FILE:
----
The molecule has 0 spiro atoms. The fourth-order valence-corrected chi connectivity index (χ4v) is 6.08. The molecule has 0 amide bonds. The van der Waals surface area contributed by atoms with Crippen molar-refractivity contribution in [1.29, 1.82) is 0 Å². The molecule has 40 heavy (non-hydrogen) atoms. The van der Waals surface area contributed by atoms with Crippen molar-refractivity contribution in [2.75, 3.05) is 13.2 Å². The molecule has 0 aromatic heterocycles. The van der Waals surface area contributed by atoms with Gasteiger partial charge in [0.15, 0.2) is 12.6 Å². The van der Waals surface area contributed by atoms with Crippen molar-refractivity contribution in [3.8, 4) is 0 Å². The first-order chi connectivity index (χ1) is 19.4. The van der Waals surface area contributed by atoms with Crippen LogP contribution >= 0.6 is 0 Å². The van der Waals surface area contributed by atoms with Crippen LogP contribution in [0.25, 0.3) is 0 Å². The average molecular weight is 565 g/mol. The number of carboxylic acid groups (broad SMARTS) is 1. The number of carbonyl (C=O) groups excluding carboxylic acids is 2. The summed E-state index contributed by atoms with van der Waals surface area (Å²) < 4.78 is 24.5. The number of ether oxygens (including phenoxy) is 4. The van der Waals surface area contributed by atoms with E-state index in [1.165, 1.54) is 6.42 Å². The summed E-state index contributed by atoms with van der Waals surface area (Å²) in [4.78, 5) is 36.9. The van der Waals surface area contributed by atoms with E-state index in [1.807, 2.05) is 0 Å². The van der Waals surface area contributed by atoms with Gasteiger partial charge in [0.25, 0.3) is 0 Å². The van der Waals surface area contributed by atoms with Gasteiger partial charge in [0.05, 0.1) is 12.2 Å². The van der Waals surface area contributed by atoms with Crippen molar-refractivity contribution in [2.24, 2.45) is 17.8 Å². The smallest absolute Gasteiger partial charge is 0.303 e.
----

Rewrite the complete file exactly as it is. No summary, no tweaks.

The molecule has 0 spiro atoms. The fourth-order valence-corrected chi connectivity index (χ4v) is 6.08. The molecule has 0 amide bonds. The van der Waals surface area contributed by atoms with Crippen molar-refractivity contribution in [1.29, 1.82) is 0 Å². The molecule has 40 heavy (non-hydrogen) atoms. The van der Waals surface area contributed by atoms with Crippen molar-refractivity contribution in [2.75, 3.05) is 13.2 Å². The molecule has 0 aromatic heterocycles. The van der Waals surface area contributed by atoms with Gasteiger partial charge in [0.15, 0.2) is 12.6 Å². The van der Waals surface area contributed by atoms with Crippen molar-refractivity contribution in [3.8, 4) is 0 Å². The first-order chi connectivity index (χ1) is 19.4. The van der Waals surface area contributed by atoms with Crippen LogP contribution >= 0.6 is 0 Å². The van der Waals surface area contributed by atoms with Crippen LogP contribution in [0.25, 0.3) is 0 Å². The average molecular weight is 565 g/mol. The number of carboxylic acid groups (broad SMARTS) is 1. The number of carbonyl (C=O) groups excluding carboxylic acids is 2. The summed E-state index contributed by atoms with van der Waals surface area (Å²) < 4.78 is 24.5. The number of ether oxygens (including phenoxy) is 4. The van der Waals surface area contributed by atoms with E-state index in [1.165, 1.54) is 6.42 Å². The summed E-state index contributed by atoms with van der Waals surface area (Å²) in [4.78, 5) is 36.9. The van der Waals surface area contributed by atoms with E-state index in [1.807, 2.05) is 0 Å². The van der Waals surface area contributed by atoms with Gasteiger partial charge in [0.25, 0.3) is 0 Å². The van der Waals surface area contributed by atoms with Gasteiger partial charge in [0.05, 0.1) is 12.2 Å². The van der Waals surface area contributed by atoms with Crippen molar-refractivity contribution in [2.24, 2.45) is 17.8 Å². The smallest absolute Gasteiger partial charge is 0.303 e.